Over the past year, we’ve seen the complete downfall of Pastor James MacDonald, the founder of Illinois’ Harvest Bible Chapel church.
Things got rocky, however, following a devastating article by journalist Julie Roys, subsequent details from Chicago shock jock Mancow Muller, and an exposure of his mismanagement by independent bloggers. MacDonald later sued Roys and the bloggers for defamation. The lawsuit was dropped months later in part because the church didn’t want to produce documents that would make their way into the public sphere. MacDonald was fired from the church in February.
Oh. And he allegedly wanted to hire a hitman to go after his son-in-law. As one does.
He has since repented — take that as you will — and plans on returning to preaching.
His next church ought to take a close look at a recently released report from the Chicago-based law firm Wagenmaker & Oberly. They were hired to basically conduct an audit of the church’s finances in the wake of the MacDonald scandal(s), and what they found is incredible.
Just look at what MacDonald was able to get away with using the church’s money, as summarized by Emily McFarlan Miller of Religion News Service. And remember that all of this is in addition to his seven-figure salary.
Of the $3.1 million spent from those accounts between 2016 and MacDonald’s firing in February 2019, $1.2 was payment of deferred compensation — mostly toward retirement for MacDonald. That had been approved by Harvest’s compensation committee, according to Schechter Dokken Kanter’s separate report.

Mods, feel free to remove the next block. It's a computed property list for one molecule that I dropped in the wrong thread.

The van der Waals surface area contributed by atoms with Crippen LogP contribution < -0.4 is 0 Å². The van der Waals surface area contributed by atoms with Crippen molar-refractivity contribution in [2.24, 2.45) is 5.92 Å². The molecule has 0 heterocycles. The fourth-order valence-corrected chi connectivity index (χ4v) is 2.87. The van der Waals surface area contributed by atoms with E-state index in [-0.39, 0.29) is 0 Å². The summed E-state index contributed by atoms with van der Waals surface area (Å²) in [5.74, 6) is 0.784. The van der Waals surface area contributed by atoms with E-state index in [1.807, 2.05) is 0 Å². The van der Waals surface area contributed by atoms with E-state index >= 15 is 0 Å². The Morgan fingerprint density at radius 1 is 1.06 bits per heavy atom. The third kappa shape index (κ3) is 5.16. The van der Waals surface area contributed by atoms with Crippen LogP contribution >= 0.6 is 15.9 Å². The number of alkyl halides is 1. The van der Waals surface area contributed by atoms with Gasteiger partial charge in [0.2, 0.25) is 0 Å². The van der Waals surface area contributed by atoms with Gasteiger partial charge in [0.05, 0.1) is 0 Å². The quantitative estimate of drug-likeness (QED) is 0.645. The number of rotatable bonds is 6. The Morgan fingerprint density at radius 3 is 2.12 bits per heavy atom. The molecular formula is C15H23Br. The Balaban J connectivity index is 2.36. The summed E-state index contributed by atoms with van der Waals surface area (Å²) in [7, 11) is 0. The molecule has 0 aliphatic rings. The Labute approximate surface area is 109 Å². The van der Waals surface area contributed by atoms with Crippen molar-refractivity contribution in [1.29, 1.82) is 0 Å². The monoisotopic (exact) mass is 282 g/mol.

The remaining $1.9 million was used for other spending — “frequently at MacDonald’s discretion,” [Harvest treasurer Tim] Stoner said.
That includes about $286,000 in direct payments to MacDonald and his family for things like an internet tower installed at the MacDonalds’ house, car repairs, college tuition and two motorcycles, he said.
“For sure, it is difficult to see how one could justify spending the church’s money on these items,” Stoner said.
There was also $94,000 spent on clothing and eyewear, mostly for MacDonald; vehicles for friends and ministry donors; a $25,000 donation to the Museum of the Bible in Washington, D.C.; $171,000 on hunting and fishing trips; $71,000 on a deer farm owned by Harvest in Newaygo, Michigan; and $36,000 on a private investigator, of which the treasurer said, “We’re not sure of the purpose of this expense.”
It’s one hell of a job if you can get it. All you need is the ability to dupe a giant crowd of gullible Christians and zero ounces of integrity.
How the hell does that sort of spending occur for years without any church leader raising red flags, resigning in protest, or at the very least alerting the congregation? It’s possible some wanted to, but weren’t allowed to given their contract. That also should have been a red flag. All the more reason for all these non-profit churches to be fully transparent in their finances.
The report, which you can read here, doesn’t just detail all the church money MacDonald wasted. It blames the church itself for a “highly problematic culture” and “unhealthy power structure.”
For their part, the church has closed the accounts that MacDonald abused, restructured its board, began a new finance committee, and plans to review or adopt other recommendations.
They have not decided, however, to make public how much money the church takes in and where it’s all going. Which means they’re refusing to take the most important step to root out future corruption.